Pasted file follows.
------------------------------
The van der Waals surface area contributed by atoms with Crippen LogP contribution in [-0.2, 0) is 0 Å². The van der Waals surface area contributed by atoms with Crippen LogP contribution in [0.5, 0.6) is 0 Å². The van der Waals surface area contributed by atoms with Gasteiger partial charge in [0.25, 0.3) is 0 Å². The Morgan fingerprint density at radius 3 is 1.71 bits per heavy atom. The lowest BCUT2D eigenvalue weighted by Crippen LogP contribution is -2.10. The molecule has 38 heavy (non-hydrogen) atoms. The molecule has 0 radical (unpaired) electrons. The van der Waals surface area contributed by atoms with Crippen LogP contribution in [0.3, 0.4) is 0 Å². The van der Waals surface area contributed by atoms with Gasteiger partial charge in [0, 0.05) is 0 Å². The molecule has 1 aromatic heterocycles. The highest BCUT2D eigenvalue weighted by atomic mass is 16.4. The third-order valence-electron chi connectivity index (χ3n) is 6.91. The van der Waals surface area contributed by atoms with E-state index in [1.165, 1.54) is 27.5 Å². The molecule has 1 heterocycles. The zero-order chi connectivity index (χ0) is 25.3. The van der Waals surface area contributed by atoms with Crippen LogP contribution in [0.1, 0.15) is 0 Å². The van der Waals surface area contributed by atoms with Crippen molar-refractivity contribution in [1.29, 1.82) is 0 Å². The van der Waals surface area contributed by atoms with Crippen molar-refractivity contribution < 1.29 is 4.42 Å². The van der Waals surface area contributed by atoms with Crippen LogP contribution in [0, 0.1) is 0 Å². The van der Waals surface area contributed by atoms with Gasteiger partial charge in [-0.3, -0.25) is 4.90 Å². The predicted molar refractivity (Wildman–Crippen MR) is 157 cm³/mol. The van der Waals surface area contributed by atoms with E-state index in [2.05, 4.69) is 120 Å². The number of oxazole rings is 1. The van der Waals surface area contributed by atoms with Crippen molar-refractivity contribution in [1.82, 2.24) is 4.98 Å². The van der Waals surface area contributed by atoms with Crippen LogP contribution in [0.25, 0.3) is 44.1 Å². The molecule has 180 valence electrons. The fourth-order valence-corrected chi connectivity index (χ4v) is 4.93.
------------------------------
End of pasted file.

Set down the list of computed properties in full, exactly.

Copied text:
The van der Waals surface area contributed by atoms with Crippen LogP contribution in [-0.2, 0) is 0 Å². The van der Waals surface area contributed by atoms with Crippen LogP contribution in [0.5, 0.6) is 0 Å². The van der Waals surface area contributed by atoms with Gasteiger partial charge in [0.25, 0.3) is 0 Å². The Morgan fingerprint density at radius 3 is 1.71 bits per heavy atom. The lowest BCUT2D eigenvalue weighted by Crippen LogP contribution is -2.10. The molecule has 38 heavy (non-hydrogen) atoms. The molecule has 0 radical (unpaired) electrons. The van der Waals surface area contributed by atoms with Crippen LogP contribution in [0.3, 0.4) is 0 Å². The van der Waals surface area contributed by atoms with Gasteiger partial charge in [0, 0.05) is 0 Å². The molecule has 1 aromatic heterocycles. The highest BCUT2D eigenvalue weighted by atomic mass is 16.4. The third-order valence-electron chi connectivity index (χ3n) is 6.91. The van der Waals surface area contributed by atoms with E-state index in [1.165, 1.54) is 27.5 Å². The molecule has 1 heterocycles. The zero-order chi connectivity index (χ0) is 25.3. The van der Waals surface area contributed by atoms with Crippen LogP contribution in [0.1, 0.15) is 0 Å². The van der Waals surface area contributed by atoms with Crippen molar-refractivity contribution in [1.29, 1.82) is 0 Å². The van der Waals surface area contributed by atoms with Crippen molar-refractivity contribution < 1.29 is 4.42 Å². The van der Waals surface area contributed by atoms with Crippen LogP contribution in [0, 0.1) is 0 Å². The van der Waals surface area contributed by atoms with Gasteiger partial charge in [-0.3, -0.25) is 4.90 Å². The predicted molar refractivity (Wildman–Crippen MR) is 157 cm³/mol. The van der Waals surface area contributed by atoms with E-state index in [2.05, 4.69) is 120 Å². The number of oxazole rings is 1. The van der Waals surface area contributed by atoms with Crippen molar-refractivity contribution in [1.82, 2.24) is 4.98 Å². The van der Waals surface area contributed by atoms with Crippen LogP contribution in [0.25, 0.3) is 44.1 Å². The molecule has 180 valence electrons. The fourth-order valence-corrected chi connectivity index (χ4v) is 4.93.